BY KELLY MARIE MANCUSO
After a nearly two-month-long battle with the MTA to keep the garden gates open, local supporters and volunteers paid a final farewell to the Ridgewood Community Garden on Monday night with a barbecue and garden party.
The garden was created earlier in the year as a way to breathe life into the 2,250-square-foot tract of derelict land beneath the M train line at Woodward Avenue and Woodbine Street. Supporters of the garden worked to clear and renovate the land, remediate the soil and install milk crate planters and planting beds for vegetables, herbs and flowers. The garden recently yielded small crops of cherry tomatoes, dill, peppers and zucchini sprouts.
“From the beginning, the Ridgewood Community Garden was conceived as a simple experiment in neighborhood resilience,” explained Ridgewood Community Garden representative Clark Fitzgerald. “After living through the experience of Hurricane Sandy, and seeing what New Yorkers became capable of when they got organized together, my friends and I discovered and settled in this beautiful neighborhood, whose spirit and culture exemplify resilience and autonomy. Since moving to Ridgewood, never have I felt so at home in New York — and I grew up in the city.”
The group envisioned the garden as a community hub where Ridgewood residents could gather to enjoy the much-needed green space while also experiencing urban farming firsthand. Back in June, however, the MTA issued a vacate order to the garden and its volunteers, followed by padlocking the gates surrounding the land to prohibit garden access.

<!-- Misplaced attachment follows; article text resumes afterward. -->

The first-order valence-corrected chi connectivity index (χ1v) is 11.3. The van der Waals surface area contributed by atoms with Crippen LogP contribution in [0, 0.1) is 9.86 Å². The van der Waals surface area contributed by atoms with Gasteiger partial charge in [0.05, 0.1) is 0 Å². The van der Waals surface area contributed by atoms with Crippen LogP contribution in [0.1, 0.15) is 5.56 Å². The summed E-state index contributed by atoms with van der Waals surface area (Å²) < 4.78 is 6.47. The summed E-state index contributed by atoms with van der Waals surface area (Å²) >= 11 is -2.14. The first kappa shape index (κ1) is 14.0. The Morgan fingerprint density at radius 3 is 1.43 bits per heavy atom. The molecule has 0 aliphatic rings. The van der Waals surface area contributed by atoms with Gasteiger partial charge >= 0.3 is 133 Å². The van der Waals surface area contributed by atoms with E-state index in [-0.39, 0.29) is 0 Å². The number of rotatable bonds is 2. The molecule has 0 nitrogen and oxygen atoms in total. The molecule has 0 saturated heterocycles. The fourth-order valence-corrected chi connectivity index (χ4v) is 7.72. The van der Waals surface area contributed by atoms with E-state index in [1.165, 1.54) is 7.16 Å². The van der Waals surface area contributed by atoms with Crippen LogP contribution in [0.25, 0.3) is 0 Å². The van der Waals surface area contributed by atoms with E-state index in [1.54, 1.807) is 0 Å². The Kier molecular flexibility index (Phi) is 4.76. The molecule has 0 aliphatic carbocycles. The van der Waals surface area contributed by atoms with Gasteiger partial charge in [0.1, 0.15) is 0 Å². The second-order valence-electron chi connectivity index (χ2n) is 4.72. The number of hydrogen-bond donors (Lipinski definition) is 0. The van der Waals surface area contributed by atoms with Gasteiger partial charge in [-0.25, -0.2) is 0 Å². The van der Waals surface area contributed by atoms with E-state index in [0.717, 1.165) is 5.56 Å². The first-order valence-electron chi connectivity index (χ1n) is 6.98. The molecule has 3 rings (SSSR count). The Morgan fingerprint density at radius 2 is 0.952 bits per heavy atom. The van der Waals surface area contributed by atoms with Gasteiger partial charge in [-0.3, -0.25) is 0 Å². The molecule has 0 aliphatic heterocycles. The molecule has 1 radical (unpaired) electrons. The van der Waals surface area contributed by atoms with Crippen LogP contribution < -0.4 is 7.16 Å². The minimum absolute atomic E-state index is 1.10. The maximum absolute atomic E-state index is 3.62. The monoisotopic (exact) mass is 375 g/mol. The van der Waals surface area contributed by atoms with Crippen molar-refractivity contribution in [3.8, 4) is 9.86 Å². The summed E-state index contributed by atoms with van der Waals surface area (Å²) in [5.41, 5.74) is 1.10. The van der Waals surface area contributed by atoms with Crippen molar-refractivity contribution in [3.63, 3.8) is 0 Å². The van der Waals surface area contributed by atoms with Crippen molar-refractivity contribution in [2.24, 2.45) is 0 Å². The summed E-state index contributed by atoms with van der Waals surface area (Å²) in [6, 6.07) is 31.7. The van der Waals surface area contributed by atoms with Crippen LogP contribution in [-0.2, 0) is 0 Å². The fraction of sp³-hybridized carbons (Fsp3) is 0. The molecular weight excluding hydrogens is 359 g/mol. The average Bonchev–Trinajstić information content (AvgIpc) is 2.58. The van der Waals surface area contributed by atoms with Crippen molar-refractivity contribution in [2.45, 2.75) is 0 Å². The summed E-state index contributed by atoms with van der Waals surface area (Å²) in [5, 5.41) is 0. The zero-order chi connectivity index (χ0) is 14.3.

In the past two months, Community Board 5 and local elected officials such as Assemblywoman Catherine Nolan and City Councilman Antonio Reynoso have tried to intervene on behalf of the garden. Despite the groundswell of community support, several attempts to reach an amicable agreement with the MTA to keep the garden have failed.
“This summer we gathered here, as farmers, families, fitness enthusiasts, mycologists, doctors, teachers, carpenters, artists, friends and neighbors, and bore witness to what we are capable of when we put our minds to it,” Fitzgerald said. “We cleaned up a toxic waste dump, built raised beds, ran a compost hub, designed a rain catchment and irrigation system, remediated literally tons of polluted soil and turned a legendary eyesore into a gathering place and community sanctuary, only to have it taken from us for no reason.”
On Aug. 3, the MTA granted supporters access to the garden for one final farewell. Neighborhood volunteers, including local children and their parents, worked to rescue the bulk of the remediated soil from large troughs and planting beds. The children, unaware of the garden’s fate, continued to water the plants and flowers as the sound of the M train shuffled by overhead. Garden volunteers and supporters were treated to a special barbecue, complete with hotdogs, grilled vegetables and refreshments from Topos Bookstore, as well as cups of locally made IPA from Finback Brewery.
As for the possibility of finding a new location for the Ridgewood Community Garden, the group and its members remain optimistic.
“We are probably not going to pursue legal action, though it is well within our rights to do so,” Fitzgerald said. “We are going to keep moving forward. Despite tonight’s eviction, this vision of a resilient Ridgewood can and must be tended to, in newer, perhaps greener pastures, and for far longer than just one summer. As we celebrate tonight, let’s start thinking about our future together.”